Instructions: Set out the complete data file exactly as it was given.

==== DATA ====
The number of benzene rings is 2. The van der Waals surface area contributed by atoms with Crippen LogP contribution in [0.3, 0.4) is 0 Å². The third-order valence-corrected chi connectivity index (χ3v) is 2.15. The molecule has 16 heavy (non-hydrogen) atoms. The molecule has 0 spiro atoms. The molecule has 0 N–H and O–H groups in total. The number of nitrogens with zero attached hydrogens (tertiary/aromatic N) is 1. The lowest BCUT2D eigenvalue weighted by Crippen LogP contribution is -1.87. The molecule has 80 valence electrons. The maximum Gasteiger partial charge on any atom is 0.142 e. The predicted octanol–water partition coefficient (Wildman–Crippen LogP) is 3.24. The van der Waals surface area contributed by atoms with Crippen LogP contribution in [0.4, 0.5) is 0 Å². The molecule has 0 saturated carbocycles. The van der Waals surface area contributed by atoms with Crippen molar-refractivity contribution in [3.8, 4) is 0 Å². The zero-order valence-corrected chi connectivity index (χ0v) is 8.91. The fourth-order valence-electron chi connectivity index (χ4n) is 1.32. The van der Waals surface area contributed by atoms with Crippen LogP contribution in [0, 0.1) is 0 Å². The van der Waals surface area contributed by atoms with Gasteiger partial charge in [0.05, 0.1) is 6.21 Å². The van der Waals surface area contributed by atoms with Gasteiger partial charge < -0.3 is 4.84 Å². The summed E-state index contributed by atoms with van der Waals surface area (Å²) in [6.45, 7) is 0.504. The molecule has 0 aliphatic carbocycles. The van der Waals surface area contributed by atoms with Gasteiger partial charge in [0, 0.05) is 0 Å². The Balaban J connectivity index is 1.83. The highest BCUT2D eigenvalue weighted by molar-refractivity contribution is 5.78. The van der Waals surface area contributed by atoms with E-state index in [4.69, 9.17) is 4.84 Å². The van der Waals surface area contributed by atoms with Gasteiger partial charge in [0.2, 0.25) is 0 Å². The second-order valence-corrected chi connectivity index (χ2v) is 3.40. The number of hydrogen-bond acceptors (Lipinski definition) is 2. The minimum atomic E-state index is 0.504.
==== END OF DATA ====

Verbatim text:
The number of benzene rings is 2. The van der Waals surface area contributed by atoms with Crippen LogP contribution in [0.3, 0.4) is 0 Å². The third-order valence-corrected chi connectivity index (χ3v) is 2.15. The molecule has 16 heavy (non-hydrogen) atoms. The molecule has 0 spiro atoms. The molecule has 0 N–H and O–H groups in total. The number of nitrogens with zero attached hydrogens (tertiary/aromatic N) is 1. The lowest BCUT2D eigenvalue weighted by Crippen LogP contribution is -1.87. The molecule has 80 valence electrons. The maximum Gasteiger partial charge on any atom is 0.142 e. The predicted octanol–water partition coefficient (Wildman–Crippen LogP) is 3.24. The van der Waals surface area contributed by atoms with Crippen LogP contribution in [0.4, 0.5) is 0 Å². The molecule has 0 saturated carbocycles. The van der Waals surface area contributed by atoms with Crippen molar-refractivity contribution in [3.8, 4) is 0 Å². The zero-order valence-corrected chi connectivity index (χ0v) is 8.91. The fourth-order valence-electron chi connectivity index (χ4n) is 1.32. The van der Waals surface area contributed by atoms with Crippen LogP contribution in [0, 0.1) is 0 Å². The van der Waals surface area contributed by atoms with Gasteiger partial charge in [0.05, 0.1) is 6.21 Å². The van der Waals surface area contributed by atoms with Gasteiger partial charge < -0.3 is 4.84 Å². The summed E-state index contributed by atoms with van der Waals surface area (Å²) in [6.45, 7) is 0.504. The molecule has 0 aliphatic carbocycles. The van der Waals surface area contributed by atoms with Gasteiger partial charge in [0, 0.05) is 0 Å². The Balaban J connectivity index is 1.83. The highest BCUT2D eigenvalue weighted by molar-refractivity contribution is 5.78. The van der Waals surface area contributed by atoms with E-state index in [4.69, 9.17) is 4.84 Å². The van der Waals surface area contributed by atoms with Gasteiger partial charge in [0.2, 0.25) is 0 Å². The second-order valence-corrected chi connectivity index (χ2v) is 3.40. The number of hydrogen-bond acceptors (Lipinski definition) is 2. The minimum atomic E-state index is 0.504.